When you’re visiting the nation’s capital, there's more to do than just tour the monuments and museums. You don’t want to miss the opportunity to learn about our nation’s history, but you also don’t want to pass up a chance get a taste of Washington’s bars and restaurants. They’re worth the trip.
In the past 10 years, D.C. has grown into a culinary hotspot, home to some of the nation’s top chefs and restaurants. But if you’re in town for just a few days, the choices can be daunting. So we’re here to help.
From fine dining to fabulous local grub, here are some places not to be missed:
1. The Rye Bar at the Capella D.C., Georgetown
Beverage manager Will Rentschler has amassed an amazing bourbon and rye collection at this hotel bar, including some ultra-rare 23-year-old Pappy Van Winkle. That will set you back $80 for a 1.5 oz. pour, but there are more affordable sips that start at $12. They also have two outstanding cocktails: the Barrel Aged Manhattan, made with Dad’s Hat Pennsylvanian Rye, Dolin, Sweet Vermouth and Byrhh Quinqina; and Angel’s Tonic, created by head bartender Angel Cervantes, made with Ri1, homemade tonic and fresh lime juice. The house-made tonic balances this rye-based cocktail perfectly. Sit at the bar or the outdoor patio and enjoy.
2. Barmini by Jose Andres
If you didn’t know about it and weren’t looking for it, you’d have no idea it’s there. It’s hard to find with the tiny sign that blends in with the building, but on the corner of 9th and E stands Barmini, whose culinary cocktail lab concept is nothing short of phenomenal. It feels more like you are at a party in someone's home than sitting in a bar. The menu is broken down by spirit. It’s easy to navigate but hard to choose, because every cocktail sounds good. Some that you must try: gin-based The Gardener and Jose’s G & T; and tequila-based Zapata’s Horse and the Cotton Candy Old Fashioned (I guarantee you have never had an old fashioned like this). If you’re hungry, Barmini has some delicious bar snacks, too. Try the Avocado Toasts, Buffalo Chicken Skins and Banh Mi Burger. It’s only open Tuesday-Saturday, so getting a reservation may be tough. But it’s worth it.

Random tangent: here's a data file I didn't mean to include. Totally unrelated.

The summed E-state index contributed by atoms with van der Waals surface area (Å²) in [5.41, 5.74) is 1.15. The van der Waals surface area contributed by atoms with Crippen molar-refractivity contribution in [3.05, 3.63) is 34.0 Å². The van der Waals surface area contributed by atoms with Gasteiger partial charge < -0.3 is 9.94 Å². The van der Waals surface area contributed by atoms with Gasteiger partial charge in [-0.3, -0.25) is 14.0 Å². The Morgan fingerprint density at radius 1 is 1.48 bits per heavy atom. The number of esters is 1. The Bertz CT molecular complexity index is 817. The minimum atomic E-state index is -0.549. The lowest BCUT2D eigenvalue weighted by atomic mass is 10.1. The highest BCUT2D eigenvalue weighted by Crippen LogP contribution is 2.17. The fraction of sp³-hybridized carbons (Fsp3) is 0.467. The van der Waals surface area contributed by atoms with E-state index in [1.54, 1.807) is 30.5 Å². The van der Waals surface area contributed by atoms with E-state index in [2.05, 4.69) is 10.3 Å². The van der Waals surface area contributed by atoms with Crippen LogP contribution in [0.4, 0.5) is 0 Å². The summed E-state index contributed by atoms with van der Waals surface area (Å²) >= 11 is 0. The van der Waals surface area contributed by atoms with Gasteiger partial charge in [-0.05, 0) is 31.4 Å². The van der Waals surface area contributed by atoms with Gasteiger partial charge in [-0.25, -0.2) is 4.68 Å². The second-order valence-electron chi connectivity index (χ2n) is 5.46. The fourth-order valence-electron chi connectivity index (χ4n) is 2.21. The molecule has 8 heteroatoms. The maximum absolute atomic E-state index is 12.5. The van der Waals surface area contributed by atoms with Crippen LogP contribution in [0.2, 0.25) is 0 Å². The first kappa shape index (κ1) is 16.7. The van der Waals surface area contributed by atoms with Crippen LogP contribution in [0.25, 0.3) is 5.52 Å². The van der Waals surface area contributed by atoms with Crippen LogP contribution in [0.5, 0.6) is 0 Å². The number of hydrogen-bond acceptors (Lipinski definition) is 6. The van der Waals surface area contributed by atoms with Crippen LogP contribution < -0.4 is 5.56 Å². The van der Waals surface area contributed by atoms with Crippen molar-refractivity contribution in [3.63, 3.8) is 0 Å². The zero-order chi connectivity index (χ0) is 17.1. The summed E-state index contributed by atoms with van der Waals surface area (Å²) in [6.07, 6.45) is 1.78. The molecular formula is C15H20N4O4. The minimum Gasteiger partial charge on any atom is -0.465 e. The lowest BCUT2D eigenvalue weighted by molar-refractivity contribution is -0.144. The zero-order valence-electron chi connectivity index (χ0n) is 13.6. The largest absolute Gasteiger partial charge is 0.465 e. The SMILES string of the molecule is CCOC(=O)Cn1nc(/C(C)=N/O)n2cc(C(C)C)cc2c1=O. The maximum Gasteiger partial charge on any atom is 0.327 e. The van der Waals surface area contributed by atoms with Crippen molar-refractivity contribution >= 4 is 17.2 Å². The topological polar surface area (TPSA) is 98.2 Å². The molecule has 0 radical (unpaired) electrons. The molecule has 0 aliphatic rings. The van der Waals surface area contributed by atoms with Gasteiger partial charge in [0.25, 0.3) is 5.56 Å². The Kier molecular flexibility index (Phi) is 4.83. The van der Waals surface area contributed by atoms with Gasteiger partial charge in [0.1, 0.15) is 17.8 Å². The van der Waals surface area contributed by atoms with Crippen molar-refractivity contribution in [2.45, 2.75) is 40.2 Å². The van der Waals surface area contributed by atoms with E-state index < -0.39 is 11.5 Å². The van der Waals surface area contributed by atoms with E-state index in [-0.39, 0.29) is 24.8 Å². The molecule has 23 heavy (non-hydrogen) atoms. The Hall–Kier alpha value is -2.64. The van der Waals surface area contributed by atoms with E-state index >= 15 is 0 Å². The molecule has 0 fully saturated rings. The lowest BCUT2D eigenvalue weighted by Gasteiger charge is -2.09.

If you are a craft beer lover, this is the place for you: ChurchKey boasts a list of 555 beers from around the world. But don't just go for the brew. The Brat Burger – cooked to perfection and smothered with beer-braised sauerkraut and emmenthaler cheese and served with fries and cornichons – is happiness on a plate. I paired my burger with Great Lakes Brewing Company Chillwave IPA. Only 554 more brews to go.
4. Ben’s Chili Bowl
This D.C. institution decorated in retro Formica has been serving up chili dogs and burgers since 1958. If you haven't been, you must go. And if you have been, you must go back. The Original Chili Half-Smoke is Bill Cosby’s favorite – and mine, too. Try out the Chili Cheese Fries and maybe a milkshake. No matter what time of the day you go, there will be a line. Take the Metro to U Street and you’re there. You can also order anything to go, in case you have a chili craving later on.
5. Blue Duck Tavern for Brunch
If you’re a brunch enthusiast, the white-tablecloth Blue Duck Tavern in the Park Hyatt on 24th and M Street is the place to go. What’s most interesting about this spacious, upscale American tavern is the open pantry and kitchen that you can see from different areas of the restaurant. Try the Baby Kale Salad, Roasted Wild Mushroom Flatbread, Belgian Waffle with Nutella Pistachio and Raspberry and the Hash Brown Potato with Foie Gras Mousse.
6. Mockingbird Hill
Located in Washington’s Shaw neighborhood, the focus at Mockingbird Hill is ham (there are seven choices, several of which are locally sourced) and sherry (there are 54 on the menu). They also have some delicious small plates that pair perfectly with their sherry selection. Try the Pork Shoulder Terrine, Pickled Quail Eggs and Trout Roe and the American Ham Sampler.